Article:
Incidentally, most of the applications Adobe has acquired over the years came from companies that acquired the apps from someone else as well (Flash, Director, Freehand, HomeSite, ColdFusion and more). It seems nobody ever really wanted to hang on to anything in Silicon Valley.

Don’t even get me started on PressReady, ImageReady, TypeManager, Streamline and Dimensions. All of those apps live-on to this day—rolled into other apps or the OS itself—but none of them offer the simplicity and superior results of their stand-alone predecessors.

How to make your Adobe Illustrator documents much smaller

If you’ve used Adobe Illustrator for any amount of time, you’ve probably created a complicated piece of artwork. Those files can be fairly large, making file transfer and storage cumbersome. Thankfully there’s a simple way to drastically reduce your file sizes.

When saving your files, choose the native AI format. This offers you the most flexibility, and the ability to reduce the files. You’ll also want to tick the Create PDF Compatible File box. This allows Illustrator to recover the file should the program crash.

Illustrator Options
In the Illustrator Options dialog box that pops up, tick the Use Compression box. That’s it! Instant smaller files.

Now you may have guessed that ticking that PDF Compatible File box also adds some overhead to the file, so if you’re looking for the smallest file size possible, go ahead and uncheck the box.

Illustrator file sizes
As you can see in the image above, the original Illustrator file weighs-in at 101.2 MB. Saving the file with PDF Compatibility and Compression reduces the file to 63.7 MB. Unchecking the PDF Compatibility box reduces the file even further to 25.4 MB in size.

That’s a big savings!

Ever wonder what new features were added to every version of InDesign?

InDesign New Feature Guide
I was fortunate enough back in 1997 to be part of a team of Adobe beta testers for an app called K2, which would later become InDesign 1.0. Even having come from Pagemaker, then years of Quark use, and a buggy as hell K2 beta, I could see even then that InDesign was going to thoroughly destroy the competition and take over the industry in short order. It ended up doing just that—despite its lack of features in version 1.0.

James Wamser, an Adobe Certified Instructor, has put together a list of features Adobe has added to InDesign since… well, since ever. I’m not sure how useful his PDF will be to you, but it’s possible that you read through and find out about a feature you weren’t even aware of that’s been there for years.

Download the InDesign New Feature Guide, a 1.5MB PDF, for free.

The evil Adobe empire

Evil Adobe Empire

I came across this article the other day and paused for a few moments to think about the Adobe empire. The discussion in the article is all-too-familiar, and becoming a real trend. Even I have a difficult time defending Adobe.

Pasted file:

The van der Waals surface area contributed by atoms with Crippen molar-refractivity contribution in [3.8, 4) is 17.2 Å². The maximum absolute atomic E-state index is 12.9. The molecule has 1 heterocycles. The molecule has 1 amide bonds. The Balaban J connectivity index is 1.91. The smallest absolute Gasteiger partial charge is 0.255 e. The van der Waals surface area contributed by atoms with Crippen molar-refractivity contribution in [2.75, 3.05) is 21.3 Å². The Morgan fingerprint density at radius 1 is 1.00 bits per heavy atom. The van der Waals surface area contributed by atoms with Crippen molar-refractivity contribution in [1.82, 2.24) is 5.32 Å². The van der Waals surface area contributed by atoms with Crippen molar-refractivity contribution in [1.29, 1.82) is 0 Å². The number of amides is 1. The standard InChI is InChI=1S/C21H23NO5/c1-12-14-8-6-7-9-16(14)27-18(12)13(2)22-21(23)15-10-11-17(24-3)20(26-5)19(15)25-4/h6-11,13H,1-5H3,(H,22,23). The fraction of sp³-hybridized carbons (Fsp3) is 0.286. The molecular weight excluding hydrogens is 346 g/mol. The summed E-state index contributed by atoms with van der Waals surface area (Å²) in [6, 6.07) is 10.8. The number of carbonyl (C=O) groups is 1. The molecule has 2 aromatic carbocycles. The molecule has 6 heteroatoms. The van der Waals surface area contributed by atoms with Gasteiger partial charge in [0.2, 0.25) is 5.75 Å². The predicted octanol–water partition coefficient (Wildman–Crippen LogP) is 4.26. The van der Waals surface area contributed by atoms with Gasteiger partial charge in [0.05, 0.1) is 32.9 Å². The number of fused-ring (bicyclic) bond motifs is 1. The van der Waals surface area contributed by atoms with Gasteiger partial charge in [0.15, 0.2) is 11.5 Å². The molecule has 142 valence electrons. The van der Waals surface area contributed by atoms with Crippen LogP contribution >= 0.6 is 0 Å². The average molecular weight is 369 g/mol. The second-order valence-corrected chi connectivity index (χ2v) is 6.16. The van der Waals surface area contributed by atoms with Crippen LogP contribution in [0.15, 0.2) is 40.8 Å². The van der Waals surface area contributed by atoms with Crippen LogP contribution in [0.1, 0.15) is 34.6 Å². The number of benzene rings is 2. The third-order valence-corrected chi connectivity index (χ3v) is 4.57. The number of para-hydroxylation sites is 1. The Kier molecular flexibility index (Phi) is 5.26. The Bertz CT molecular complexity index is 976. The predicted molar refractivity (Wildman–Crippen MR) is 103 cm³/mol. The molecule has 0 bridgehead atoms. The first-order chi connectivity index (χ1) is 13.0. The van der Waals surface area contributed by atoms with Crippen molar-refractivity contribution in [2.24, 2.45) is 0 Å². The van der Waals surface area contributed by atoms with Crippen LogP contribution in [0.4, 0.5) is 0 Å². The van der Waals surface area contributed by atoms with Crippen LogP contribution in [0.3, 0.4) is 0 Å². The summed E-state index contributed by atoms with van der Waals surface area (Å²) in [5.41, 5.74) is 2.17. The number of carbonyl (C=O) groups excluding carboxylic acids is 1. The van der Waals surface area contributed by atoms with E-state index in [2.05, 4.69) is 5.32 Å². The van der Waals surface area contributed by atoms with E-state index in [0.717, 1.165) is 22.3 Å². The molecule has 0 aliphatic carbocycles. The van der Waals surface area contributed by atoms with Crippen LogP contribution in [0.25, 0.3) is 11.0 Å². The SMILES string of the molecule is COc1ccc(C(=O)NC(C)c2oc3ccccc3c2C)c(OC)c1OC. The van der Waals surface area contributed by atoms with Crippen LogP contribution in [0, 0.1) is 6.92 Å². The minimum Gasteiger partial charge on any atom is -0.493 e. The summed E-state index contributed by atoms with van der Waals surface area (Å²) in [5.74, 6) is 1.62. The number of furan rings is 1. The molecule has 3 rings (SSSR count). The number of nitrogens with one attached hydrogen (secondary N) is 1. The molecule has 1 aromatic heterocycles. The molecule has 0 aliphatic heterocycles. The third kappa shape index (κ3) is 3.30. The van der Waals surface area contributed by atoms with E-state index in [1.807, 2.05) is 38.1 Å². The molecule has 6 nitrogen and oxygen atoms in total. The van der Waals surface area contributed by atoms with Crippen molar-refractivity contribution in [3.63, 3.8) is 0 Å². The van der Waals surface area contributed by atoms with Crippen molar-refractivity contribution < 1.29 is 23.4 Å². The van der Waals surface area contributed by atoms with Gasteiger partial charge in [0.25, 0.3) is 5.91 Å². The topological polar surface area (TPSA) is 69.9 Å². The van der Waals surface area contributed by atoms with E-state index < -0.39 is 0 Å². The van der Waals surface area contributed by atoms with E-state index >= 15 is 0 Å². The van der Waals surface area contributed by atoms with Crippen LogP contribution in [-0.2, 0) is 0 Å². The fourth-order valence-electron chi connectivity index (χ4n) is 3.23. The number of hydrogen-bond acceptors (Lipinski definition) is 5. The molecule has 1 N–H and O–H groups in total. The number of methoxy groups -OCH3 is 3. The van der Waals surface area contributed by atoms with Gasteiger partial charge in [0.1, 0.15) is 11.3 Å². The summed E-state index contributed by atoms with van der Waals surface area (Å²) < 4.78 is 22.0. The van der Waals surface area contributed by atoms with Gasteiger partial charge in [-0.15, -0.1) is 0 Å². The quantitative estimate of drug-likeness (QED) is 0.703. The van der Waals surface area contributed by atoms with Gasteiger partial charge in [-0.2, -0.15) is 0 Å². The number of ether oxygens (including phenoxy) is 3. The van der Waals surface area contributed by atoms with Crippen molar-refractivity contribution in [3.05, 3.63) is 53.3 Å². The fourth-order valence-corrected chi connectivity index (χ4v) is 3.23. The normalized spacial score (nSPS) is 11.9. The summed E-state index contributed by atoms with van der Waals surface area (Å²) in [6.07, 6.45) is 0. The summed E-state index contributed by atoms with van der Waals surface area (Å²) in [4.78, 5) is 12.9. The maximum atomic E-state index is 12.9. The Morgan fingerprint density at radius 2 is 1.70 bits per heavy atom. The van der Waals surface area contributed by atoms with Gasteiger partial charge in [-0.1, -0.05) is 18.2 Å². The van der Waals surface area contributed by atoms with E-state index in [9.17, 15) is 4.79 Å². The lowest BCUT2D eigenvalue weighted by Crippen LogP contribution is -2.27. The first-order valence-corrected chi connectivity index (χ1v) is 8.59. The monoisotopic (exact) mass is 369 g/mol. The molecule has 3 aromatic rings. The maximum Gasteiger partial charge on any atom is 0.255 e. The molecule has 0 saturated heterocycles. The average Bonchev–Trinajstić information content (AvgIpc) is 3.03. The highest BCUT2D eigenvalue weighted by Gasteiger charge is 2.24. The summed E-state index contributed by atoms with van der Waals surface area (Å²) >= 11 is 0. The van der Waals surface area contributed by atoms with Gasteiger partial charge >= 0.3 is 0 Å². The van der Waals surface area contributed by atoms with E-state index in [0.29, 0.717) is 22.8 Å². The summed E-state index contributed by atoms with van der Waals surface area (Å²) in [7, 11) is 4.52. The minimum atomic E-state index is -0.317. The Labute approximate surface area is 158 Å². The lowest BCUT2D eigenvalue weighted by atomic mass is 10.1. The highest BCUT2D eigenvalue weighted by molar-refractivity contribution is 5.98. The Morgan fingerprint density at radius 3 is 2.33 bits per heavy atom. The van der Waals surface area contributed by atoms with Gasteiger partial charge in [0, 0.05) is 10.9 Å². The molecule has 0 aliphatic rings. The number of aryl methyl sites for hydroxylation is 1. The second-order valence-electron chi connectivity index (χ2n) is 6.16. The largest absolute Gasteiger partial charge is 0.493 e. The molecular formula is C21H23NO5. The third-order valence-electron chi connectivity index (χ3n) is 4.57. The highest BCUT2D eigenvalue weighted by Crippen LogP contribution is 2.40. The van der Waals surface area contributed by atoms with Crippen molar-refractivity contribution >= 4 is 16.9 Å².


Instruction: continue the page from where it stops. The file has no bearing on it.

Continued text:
I’ve spent years defending Adobe’s business model and applications. I still feel they’re the best tools on the market for content creators. And I don’t feel like $50 per month is the outrageous amount people make it out to be.

But I’m done defending Adobe. Because I can’t anymore.

Without going into a whole lot of detail, the logos and images for the last three freelance jobs I’ve worked on, and the graphics for this site’s last several posts were edited with an app not named Photoshop or Illustrator.

I guess what I’m saying is, the little things I mentioned a few days ago are piling up. And there are finally real options out there. By the end of this year, they’ll be a competitive alternative to Adobe’s print-related suite of apps. All of them. And I’m going to give them a serious consideration.

Adobe’s unwelcome Welcome screen

Adobe welcome screen

Hey Adobe, see that button down there in the lower right corner of your highly-annoying Welcome screen that pops up every time I launch InDesign CC 2015—the one that says “Don’t Show Welcome Screen Again?” How about you fix whatever bug that tells the app to ignore the fact that I clicked that button the last time I launched the app, EVERY TIME I LAUNCH THE APP!!!

When you do manage to fix the bug, please share your findings with the Illustrator team, because it happens every time I launch that app as well.

To be fair, this only happens on two out of the three Macs I use on a regular basis. But all three Macs have exactly the same software installed, and are running the same OS versions.

Are you using Adobe Creative Cloud Libraries?

Creative Cloud Libraries

Adobe Creative Cloud’s Libraries feature allows you to access, organize and share assets between your desktop and mobile apps, as well as other Creative Cloud users.

Libraries allows you to collect Character Styles, Color Swatches, Brushes, Graphics, Text, and other objects in one or multiple libraries (see the Illustrator Libraries panel in the image above). The Panel is accessed under the Window menu in Photoshop, InDesign and Illustrator. The assets you collect are synced via the cloud, and made available not only to your other apps, but you can share them with other members of your creative team, or make them publicly available via a link.

That alone would be really handy, but Adobe went a step further by offering the option of placing graphics in your Library as a linked file. That means when you update the original graphic, it gets updated in your Library, as well as any document you’ve placed the graphic in via the Libraries panel.

For the most part, you simply drag items into and out of the Libraries panel. Some icons across the bottom of the panel also allow you to add items.

Using the Libraries feature can save you a lot of time, especially if you use the same graphics, text styles and colors in most of your design work. In particular, publication designers will find Libraries to be a real game changer, especially if you share the design duties with other graphic artists on the staff.